The Initial Tests

Let's start by decoding the access token in the JWT format that we get from Auth0. We're leveraging the excellent jwt gem. We don't want to test that the library works, so we're going to be relatively sparse with the testing. We want to make sure that incorrect requests fail. So, create a lib folder under the spec folder and add a file named json_web_token_spec.rb with the following content:

# spec/lib/json_web_token_spec.rb
require 'rails_helper'

require 'json_web_token'

describe JsonWebToken do
  subject { described_class }

  describe '.verify' do
    before do
      allow(Net::HTTP).to receive(:get).and_return(jwks_raw)
    end

    it 'raises exception if the token is incorrect' do
      expect { subject.verify('') }.to raise_exception(JWT::DecodeError)
    end

    it 'raises exception if the token is expired' do
      expect { subject.verify(token) }.to raise_exception(JWT::DecodeError)
    end
  end
end

To integrate it in our application, we have to wrap the jwt library with a little bit of code. For this purpose, add a file named json_web_token.rb to the lib folder in the root of the project. Put the following code in that file:

# lib/json_web_token.rb
require 'jwt'
require 'net/http'

class JsonWebToken
  class << self
    def verify(token)
      JWT.decode(token, nil,
                 true, # Verify the signature of this token
                 algorithm: algorithm,
                 iss: issuer,
                 verify_iss: true) do |header|
        key(header)
      end
    end

    def algorithm
      'RS256'
    end

    def key(header)
      jwks_hash[header['kid']]
    end

    def jwks_hash
      jwks_raw = Net::HTTP.get URI("#{issuer}.well-known/jwks.json")
      jwks_keys = Array(JSON.parse(jwks_raw)['keys'])
      jwks_keys.map do |k|
        [
          k['kid'],
          OpenSSL::X509::Certificate.new(Base64.decode64(k['x5c'].first)).public_key
        ]
      end.to_h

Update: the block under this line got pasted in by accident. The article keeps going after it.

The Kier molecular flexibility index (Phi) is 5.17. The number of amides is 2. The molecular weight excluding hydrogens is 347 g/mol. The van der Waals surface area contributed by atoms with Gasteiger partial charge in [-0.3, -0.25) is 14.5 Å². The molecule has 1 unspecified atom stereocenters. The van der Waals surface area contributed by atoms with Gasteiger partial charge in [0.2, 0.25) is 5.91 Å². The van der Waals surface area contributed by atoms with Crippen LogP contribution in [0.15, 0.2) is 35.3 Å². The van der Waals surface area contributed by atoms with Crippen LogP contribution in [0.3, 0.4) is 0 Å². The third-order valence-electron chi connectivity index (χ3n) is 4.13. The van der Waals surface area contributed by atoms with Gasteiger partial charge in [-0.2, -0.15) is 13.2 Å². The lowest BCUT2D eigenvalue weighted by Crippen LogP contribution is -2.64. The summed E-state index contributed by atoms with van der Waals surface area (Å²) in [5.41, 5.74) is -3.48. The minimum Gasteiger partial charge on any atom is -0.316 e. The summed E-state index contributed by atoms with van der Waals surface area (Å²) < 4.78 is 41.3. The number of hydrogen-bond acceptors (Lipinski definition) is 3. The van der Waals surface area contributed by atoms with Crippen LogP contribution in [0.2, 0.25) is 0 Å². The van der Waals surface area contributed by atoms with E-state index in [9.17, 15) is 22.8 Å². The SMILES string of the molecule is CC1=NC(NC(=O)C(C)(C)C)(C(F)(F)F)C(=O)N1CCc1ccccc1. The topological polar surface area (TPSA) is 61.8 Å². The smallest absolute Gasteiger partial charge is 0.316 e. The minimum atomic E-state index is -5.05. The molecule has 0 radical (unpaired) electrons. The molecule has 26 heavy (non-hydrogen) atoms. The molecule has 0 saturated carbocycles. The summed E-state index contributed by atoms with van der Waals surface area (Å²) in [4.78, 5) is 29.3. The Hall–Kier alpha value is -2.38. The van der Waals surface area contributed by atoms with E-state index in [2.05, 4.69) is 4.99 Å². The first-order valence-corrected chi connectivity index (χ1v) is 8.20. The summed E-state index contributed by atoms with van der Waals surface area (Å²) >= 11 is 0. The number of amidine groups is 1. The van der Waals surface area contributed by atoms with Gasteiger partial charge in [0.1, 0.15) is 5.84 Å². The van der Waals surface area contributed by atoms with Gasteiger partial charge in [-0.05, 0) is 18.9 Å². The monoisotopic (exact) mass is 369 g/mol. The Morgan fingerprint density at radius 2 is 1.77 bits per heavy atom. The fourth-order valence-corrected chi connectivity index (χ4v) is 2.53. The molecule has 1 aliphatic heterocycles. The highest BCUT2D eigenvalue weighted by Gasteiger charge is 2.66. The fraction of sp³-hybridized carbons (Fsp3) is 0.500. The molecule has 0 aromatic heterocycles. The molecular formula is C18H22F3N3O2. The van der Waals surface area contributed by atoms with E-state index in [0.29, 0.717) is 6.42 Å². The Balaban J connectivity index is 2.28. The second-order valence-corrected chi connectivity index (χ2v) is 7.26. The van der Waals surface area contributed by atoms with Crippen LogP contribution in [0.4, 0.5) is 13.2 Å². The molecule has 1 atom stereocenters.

end

    def issuer
      "https://#{Rails.application.config.x.auth0.issuerUri}/"
    end
  end
end

We're calling the library with the token that we want to decode. The decode method expects to receive the right key as the argument of the block. The key method calls the jwks_hash helper, which in turn fetches the list of keys from the .well-known URL. To find the right key easier, we convert the list to a hash using the id (kid) as an identifier.

The tricky part here is that we need to pass actual tokens, otherwise the library will reject them outright.

Testing Authorization

Let's start by building our tests to verify that the protected endpoint works as expected.

Using test tokens

I have set up a bunch of tokens to use in our tests. They live in the fixtures folder. They specify different conditions like being expired or using the wrong audience. This makes the tests a bit more resilient than using straight mocks.

I'm defining a helper to include one of these tokens in the request. So, add a token_helper.rb file to the spec/support folder with the following content:

# spec/support/token_helper.rb
module TokenHelper
  def read_token(name)
    path = File.expand_path(File.join(File.dirname(__FILE__), '..', 'fixtures', name))
    @token ||= File.read(path)
  end

  def authorize!(name)
    request.headers['Authorization'] = "Bearer #{read_token(name)}"
  end
end

RSpec.configure do |c|
  c.include TokenHelper
end

Now, I attach the right token to the protected requests:

# spec/api/messages_controller_spec.rb
require 'rails_helper'

describe Api::MessagesController, type: :controller do
     # ...existing code...
  
     subject { get :protected, params: { format: :json } }

     it 'returns an accepted answer for the protected endpoint' do
       # πŸ‘‡ new code
       authorize! 'validToken'
       # πŸ‘† new code

       subject

       expect(response).to be_ok
     end

     # ...existing code...

     subject { get :admin, params: { format: :json } }

     it 'returns an accepted answer for the admin endpoint' do
       # πŸ‘‡ new code
       authorize! 'validWithPermissionsToken'